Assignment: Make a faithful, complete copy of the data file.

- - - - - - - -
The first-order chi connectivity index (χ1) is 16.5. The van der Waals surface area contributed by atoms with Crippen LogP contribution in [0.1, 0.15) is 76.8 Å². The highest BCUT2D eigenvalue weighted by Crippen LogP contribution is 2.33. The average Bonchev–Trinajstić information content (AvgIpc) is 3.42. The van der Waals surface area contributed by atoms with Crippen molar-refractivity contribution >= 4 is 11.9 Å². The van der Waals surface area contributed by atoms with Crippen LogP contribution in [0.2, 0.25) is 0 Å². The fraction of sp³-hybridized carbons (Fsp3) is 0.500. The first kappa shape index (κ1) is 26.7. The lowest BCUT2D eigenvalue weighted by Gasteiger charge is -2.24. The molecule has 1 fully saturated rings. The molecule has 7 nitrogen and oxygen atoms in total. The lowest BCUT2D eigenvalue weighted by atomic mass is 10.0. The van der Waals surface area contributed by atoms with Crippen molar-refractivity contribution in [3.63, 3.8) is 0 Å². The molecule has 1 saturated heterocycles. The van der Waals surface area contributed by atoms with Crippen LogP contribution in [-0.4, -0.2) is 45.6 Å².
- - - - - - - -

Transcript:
The first-order chi connectivity index (χ1) is 16.5. The van der Waals surface area contributed by atoms with Crippen LogP contribution in [0.1, 0.15) is 76.8 Å². The highest BCUT2D eigenvalue weighted by Crippen LogP contribution is 2.33. The average Bonchev–Trinajstić information content (AvgIpc) is 3.42. The van der Waals surface area contributed by atoms with Crippen molar-refractivity contribution >= 4 is 11.9 Å². The van der Waals surface area contributed by atoms with Crippen LogP contribution in [0.2, 0.25) is 0 Å². The fraction of sp³-hybridized carbons (Fsp3) is 0.500. The first kappa shape index (κ1) is 26.7. The lowest BCUT2D eigenvalue weighted by Gasteiger charge is -2.24. The molecule has 1 fully saturated rings. The molecule has 7 nitrogen and oxygen atoms in total. The lowest BCUT2D eigenvalue weighted by atomic mass is 10.0. The van der Waals surface area contributed by atoms with Crippen molar-refractivity contribution in [3.63, 3.8) is 0 Å². The molecule has 1 saturated heterocycles. The van der Waals surface area contributed by atoms with Crippen LogP contribution in [-0.4, -0.2) is 45.6 Å².